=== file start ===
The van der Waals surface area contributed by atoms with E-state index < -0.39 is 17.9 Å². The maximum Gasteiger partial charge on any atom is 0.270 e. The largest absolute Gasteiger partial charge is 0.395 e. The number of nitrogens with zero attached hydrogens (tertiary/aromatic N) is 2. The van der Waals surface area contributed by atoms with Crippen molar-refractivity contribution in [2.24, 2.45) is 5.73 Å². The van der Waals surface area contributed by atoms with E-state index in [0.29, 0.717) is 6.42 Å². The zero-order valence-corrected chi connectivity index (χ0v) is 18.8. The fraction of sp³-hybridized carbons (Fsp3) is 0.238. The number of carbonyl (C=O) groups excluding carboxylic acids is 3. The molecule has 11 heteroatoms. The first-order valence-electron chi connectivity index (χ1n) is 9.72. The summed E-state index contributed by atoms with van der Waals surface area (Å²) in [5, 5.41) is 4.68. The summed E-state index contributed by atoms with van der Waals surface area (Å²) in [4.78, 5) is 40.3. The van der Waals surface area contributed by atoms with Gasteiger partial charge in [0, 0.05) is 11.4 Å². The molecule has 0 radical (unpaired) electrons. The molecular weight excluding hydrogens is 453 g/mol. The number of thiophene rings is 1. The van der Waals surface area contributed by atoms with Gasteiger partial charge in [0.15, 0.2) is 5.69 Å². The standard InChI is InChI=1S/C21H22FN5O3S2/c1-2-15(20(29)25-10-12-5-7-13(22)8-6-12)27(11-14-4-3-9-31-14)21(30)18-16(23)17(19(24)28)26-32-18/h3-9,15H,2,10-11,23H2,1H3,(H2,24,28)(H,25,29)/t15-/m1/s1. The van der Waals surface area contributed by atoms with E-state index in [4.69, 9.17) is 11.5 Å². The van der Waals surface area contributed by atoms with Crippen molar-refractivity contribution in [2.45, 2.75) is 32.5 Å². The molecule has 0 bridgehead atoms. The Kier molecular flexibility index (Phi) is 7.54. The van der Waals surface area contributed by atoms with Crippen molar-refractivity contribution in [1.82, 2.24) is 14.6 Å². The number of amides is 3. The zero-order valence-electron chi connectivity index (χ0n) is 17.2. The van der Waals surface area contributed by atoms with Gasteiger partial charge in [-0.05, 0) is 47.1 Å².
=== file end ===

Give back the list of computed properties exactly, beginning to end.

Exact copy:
The van der Waals surface area contributed by atoms with E-state index < -0.39 is 17.9 Å². The maximum Gasteiger partial charge on any atom is 0.270 e. The largest absolute Gasteiger partial charge is 0.395 e. The number of nitrogens with zero attached hydrogens (tertiary/aromatic N) is 2. The van der Waals surface area contributed by atoms with Crippen molar-refractivity contribution in [2.24, 2.45) is 5.73 Å². The van der Waals surface area contributed by atoms with E-state index in [0.29, 0.717) is 6.42 Å². The zero-order valence-corrected chi connectivity index (χ0v) is 18.8. The fraction of sp³-hybridized carbons (Fsp3) is 0.238. The number of carbonyl (C=O) groups excluding carboxylic acids is 3. The molecule has 11 heteroatoms. The first-order valence-electron chi connectivity index (χ1n) is 9.72. The summed E-state index contributed by atoms with van der Waals surface area (Å²) in [5, 5.41) is 4.68. The summed E-state index contributed by atoms with van der Waals surface area (Å²) in [4.78, 5) is 40.3. The van der Waals surface area contributed by atoms with Gasteiger partial charge in [0, 0.05) is 11.4 Å². The molecule has 0 radical (unpaired) electrons. The molecular weight excluding hydrogens is 453 g/mol. The number of thiophene rings is 1. The van der Waals surface area contributed by atoms with Gasteiger partial charge in [0.15, 0.2) is 5.69 Å². The standard InChI is InChI=1S/C21H22FN5O3S2/c1-2-15(20(29)25-10-12-5-7-13(22)8-6-12)27(11-14-4-3-9-31-14)21(30)18-16(23)17(19(24)28)26-32-18/h3-9,15H,2,10-11,23H2,1H3,(H2,24,28)(H,25,29)/t15-/m1/s1. The van der Waals surface area contributed by atoms with E-state index in [4.69, 9.17) is 11.5 Å². The van der Waals surface area contributed by atoms with Crippen molar-refractivity contribution in [2.45, 2.75) is 32.5 Å². The molecule has 0 bridgehead atoms. The Kier molecular flexibility index (Phi) is 7.54. The van der Waals surface area contributed by atoms with Crippen molar-refractivity contribution in [1.82, 2.24) is 14.6 Å². The number of amides is 3. The zero-order valence-electron chi connectivity index (χ0n) is 17.2. The van der Waals surface area contributed by atoms with Gasteiger partial charge in [-0.05, 0) is 47.1 Å².